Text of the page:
Qsan Firmware Release Note

Qsan Firmware Release Note
Qsan Document - White Paper
SSD Caching
Version 1.1
October 2014
Qsan Document – White Paper
Copyright
Copyright@2004~2014, Qsan Technology, Inc. All rights reserved. No part of this document may be reproduced or
transmitted without written permission from Qsan Technology, Inc.
Trademarks
All products and trade names used in this manual are trademarks or registered trademarks of their respective
companies.
Qsan Technology, Inc.
4F., No.103, Ruihu St.,
Neihu Dist., Taipei City 114,
Taiwan (R.O.C.)
Tel: +886-2-7720-2118
Fax: +886-2-7720-0295
Email: Sales@QsanTechnology.com
Website: www.QsanTechnology.com
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Introduction
The traditional storage technology is stored in the HDDs (Hard Disk Drives) and SSDs (Solid-State
Drives) are mainly used in mission critical applications where the speed of the storage system
needed to be as high as possible. In recent years, the capacity of HDDs has increased; but their
random input/output (I/O) has not increased at the same rate. For some applications such as
enterprise web with database, cloud and virtualization which require both high capacity and
performance, HDDs have the superiority in capacity but lower speed. It means the pure HDD
storage is not enough for those applications.
Using the superiority of SSDs, offer exceptionally high speed, SSD caching technology provides the
best way to fulfill cost-effectively the performance and capacity requirements of their enterprise
applications. Integrated HDDs and SSDs into the storage combine the benefits of both. SSD cache
feature enables the system to use SSDs as extended cache, thus increasing the performance of
random I/O applications such as databases, file servers, and web servers, etc.
Generally, the SSD caching is useful for the following features:
1.
Due to the HDD IOPS, read performance cause the bottleneck.
2.
In working space, read I/O is much more than write.
3.
The best performance is in the case, the working data size is repeatedly accessed and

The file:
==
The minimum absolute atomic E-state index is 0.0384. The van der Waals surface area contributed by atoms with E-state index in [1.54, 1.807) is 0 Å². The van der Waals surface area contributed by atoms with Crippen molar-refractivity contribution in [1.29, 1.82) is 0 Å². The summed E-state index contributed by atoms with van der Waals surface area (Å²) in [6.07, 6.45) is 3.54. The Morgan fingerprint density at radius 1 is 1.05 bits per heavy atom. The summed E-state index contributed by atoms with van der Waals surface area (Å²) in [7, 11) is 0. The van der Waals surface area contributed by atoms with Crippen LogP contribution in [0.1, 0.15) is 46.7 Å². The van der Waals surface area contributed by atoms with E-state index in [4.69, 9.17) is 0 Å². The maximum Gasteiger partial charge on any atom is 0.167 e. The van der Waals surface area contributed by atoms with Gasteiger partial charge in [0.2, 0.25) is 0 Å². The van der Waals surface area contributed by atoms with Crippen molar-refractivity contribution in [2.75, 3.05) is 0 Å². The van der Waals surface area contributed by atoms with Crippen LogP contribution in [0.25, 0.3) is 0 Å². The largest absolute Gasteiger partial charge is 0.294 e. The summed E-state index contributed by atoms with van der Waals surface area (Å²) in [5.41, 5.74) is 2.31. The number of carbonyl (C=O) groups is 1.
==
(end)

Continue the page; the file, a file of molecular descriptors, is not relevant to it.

smaller than the size of SSD cache capacity.
Solution
SSD caching is the secondary cache used to enable better performance. One and more SSDs could
be assigned to a single virtual disk to be its SSD caching space. Be attention that the cache volume
is not available for regular data storage. Currently, the maximum SSD cache size allowed in a
system is 2.4TB.
Methodology
When the read or write I/O performs, this feature copies the data from HDD into SSD. At the next
time, any subsequent I/O read of the same logical block addresses can be read directly from SSD. It
increases the overall performance with a much lower response time. If the SSDs fail unfortunately,
you won’t worry the data loss because the data caching in the SSD is a copy of the original which is
residing on HDD.
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SSD caching is divided into group of sectors of equal sizes. Each group is called a cache block; each
block is divided into sub-blocks. The I/O type configured for a virtual disk would affects size of the
cache block and size of sub-blocks.
Populating the Cache
The actions that read data from the HDD and write to the SSD are called populating the cache. It is
a background operation that typically immediately follows a host read or write operation. The
constraint is that two parameters are used to determine when to start a cache-populate operation:
1.
Populate-on-read threshold: The value is great than zero. If it is zero, no action is performed
for read cache.
2.
Populate-on-write threshold: It’s the same action as read.
According to these values, each cache block has associated to its read and write counts. When a
host requests the read data located on the cache block, its read count is increment. If a cache hit
does not occur, and the read count is greater than or equal to the populate-on-read threshold,
then a cache-populate operation is performed with the host read concurrently. If a cache hit
occurs, a populate operation is not performed. If the read count is smaller than the threshold, the
count continues and a populate operation is not performed neither.
For write cases, it’s the same scenario as read. We provide the figures to describe more details on
the following.
Read/Write Cache Cases

Read Data with Cache Miss
The following figure shows the steps of the controller which handles a host read request
when some of the data is not in the SSD cache.
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1. Request Read
3. Return Data
Memory Cache
Data
4. Populate Cache
2. Read from HDD
SSD
HDD
The following steps describe details about a host read with a cache miss:

1.
A host requests a read data.
2.
Read data from the HDD.
3.
Return requested data to the host.
4.
Populate the cache to SSD.
Read Data with Cache Hit
The following figure shows the steps of the controller which handles a host read request
when the data is in the SSD cache.
1. Read
3. Return Data
Memory Cache
Data
2. Read from SSD
SSD
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4. Read from HDD
(SSD Failure Case)
HDD
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The following steps describe details about a host read with a cache hit:

1.
A host requests a read data.
2.
Read data from the SSD.
3.
Return requested data to the host.
4.
If SSD has error, read data from the HDD.
Write Data
The following figure shows the steps of the controller which handles a host write request.
1. Request Write
3. Return Status